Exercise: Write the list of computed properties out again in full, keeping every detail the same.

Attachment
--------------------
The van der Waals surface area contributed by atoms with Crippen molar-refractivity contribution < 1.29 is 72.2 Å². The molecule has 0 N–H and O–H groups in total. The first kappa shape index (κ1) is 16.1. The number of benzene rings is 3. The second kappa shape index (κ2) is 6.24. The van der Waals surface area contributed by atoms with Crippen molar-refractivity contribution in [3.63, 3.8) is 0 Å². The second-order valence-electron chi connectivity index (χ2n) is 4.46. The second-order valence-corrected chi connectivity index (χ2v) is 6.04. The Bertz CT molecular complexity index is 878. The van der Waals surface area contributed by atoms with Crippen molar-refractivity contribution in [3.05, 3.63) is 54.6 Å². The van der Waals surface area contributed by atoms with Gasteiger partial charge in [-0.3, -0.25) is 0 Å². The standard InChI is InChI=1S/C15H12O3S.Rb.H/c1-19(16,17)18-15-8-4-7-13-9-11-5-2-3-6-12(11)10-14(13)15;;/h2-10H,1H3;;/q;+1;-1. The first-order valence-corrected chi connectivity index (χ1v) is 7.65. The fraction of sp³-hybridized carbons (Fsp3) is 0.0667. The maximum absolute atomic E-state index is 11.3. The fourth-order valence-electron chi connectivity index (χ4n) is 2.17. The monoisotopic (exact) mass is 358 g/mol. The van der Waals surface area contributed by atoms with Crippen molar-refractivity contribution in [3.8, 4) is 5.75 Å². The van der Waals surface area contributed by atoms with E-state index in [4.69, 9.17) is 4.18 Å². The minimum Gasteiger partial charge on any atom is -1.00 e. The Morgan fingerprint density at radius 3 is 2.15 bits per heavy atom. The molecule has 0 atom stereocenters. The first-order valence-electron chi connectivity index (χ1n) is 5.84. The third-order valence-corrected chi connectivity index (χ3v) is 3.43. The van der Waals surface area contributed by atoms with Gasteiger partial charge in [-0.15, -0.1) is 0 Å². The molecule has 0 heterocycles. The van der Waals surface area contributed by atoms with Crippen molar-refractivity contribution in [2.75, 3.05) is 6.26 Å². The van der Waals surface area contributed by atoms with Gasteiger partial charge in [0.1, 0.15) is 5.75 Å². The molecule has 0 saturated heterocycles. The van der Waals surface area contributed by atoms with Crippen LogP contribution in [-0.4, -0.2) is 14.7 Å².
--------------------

The van der Waals surface area contributed by atoms with Crippen molar-refractivity contribution < 1.29 is 72.2 Å². The molecule has 0 N–H and O–H groups in total. The first kappa shape index (κ1) is 16.1. The number of benzene rings is 3. The second kappa shape index (κ2) is 6.24. The van der Waals surface area contributed by atoms with Crippen molar-refractivity contribution in [3.63, 3.8) is 0 Å². The second-order valence-electron chi connectivity index (χ2n) is 4.46. The second-order valence-corrected chi connectivity index (χ2v) is 6.04. The Bertz CT molecular complexity index is 878. The van der Waals surface area contributed by atoms with Crippen molar-refractivity contribution in [3.05, 3.63) is 54.6 Å². The van der Waals surface area contributed by atoms with Gasteiger partial charge in [-0.3, -0.25) is 0 Å². The standard InChI is InChI=1S/C15H12O3S.Rb.H/c1-19(16,17)18-15-8-4-7-13-9-11-5-2-3-6-12(11)10-14(13)15;;/h2-10H,1H3;;/q;+1;-1. The first-order valence-corrected chi connectivity index (χ1v) is 7.65. The fraction of sp³-hybridized carbons (Fsp3) is 0.0667. The maximum absolute atomic E-state index is 11.3. The fourth-order valence-electron chi connectivity index (χ4n) is 2.17. The monoisotopic (exact) mass is 358 g/mol. The van der Waals surface area contributed by atoms with Crippen molar-refractivity contribution in [3.8, 4) is 5.75 Å². The van der Waals surface area contributed by atoms with E-state index in [4.69, 9.17) is 4.18 Å². The minimum Gasteiger partial charge on any atom is -1.00 e. The Morgan fingerprint density at radius 3 is 2.15 bits per heavy atom. The molecule has 0 atom stereocenters. The first-order valence-electron chi connectivity index (χ1n) is 5.84. The third-order valence-corrected chi connectivity index (χ3v) is 3.43. The van der Waals surface area contributed by atoms with Gasteiger partial charge in [-0.15, -0.1) is 0 Å². The molecule has 0 heterocycles. The van der Waals surface area contributed by atoms with Crippen molar-refractivity contribution in [2.75, 3.05) is 6.26 Å². The van der Waals surface area contributed by atoms with Gasteiger partial charge in [0.1, 0.15) is 5.75 Å². The molecule has 0 saturated heterocycles. The van der Waals surface area contributed by atoms with Crippen LogP contribution in [-0.4, -0.2) is 14.7 Å².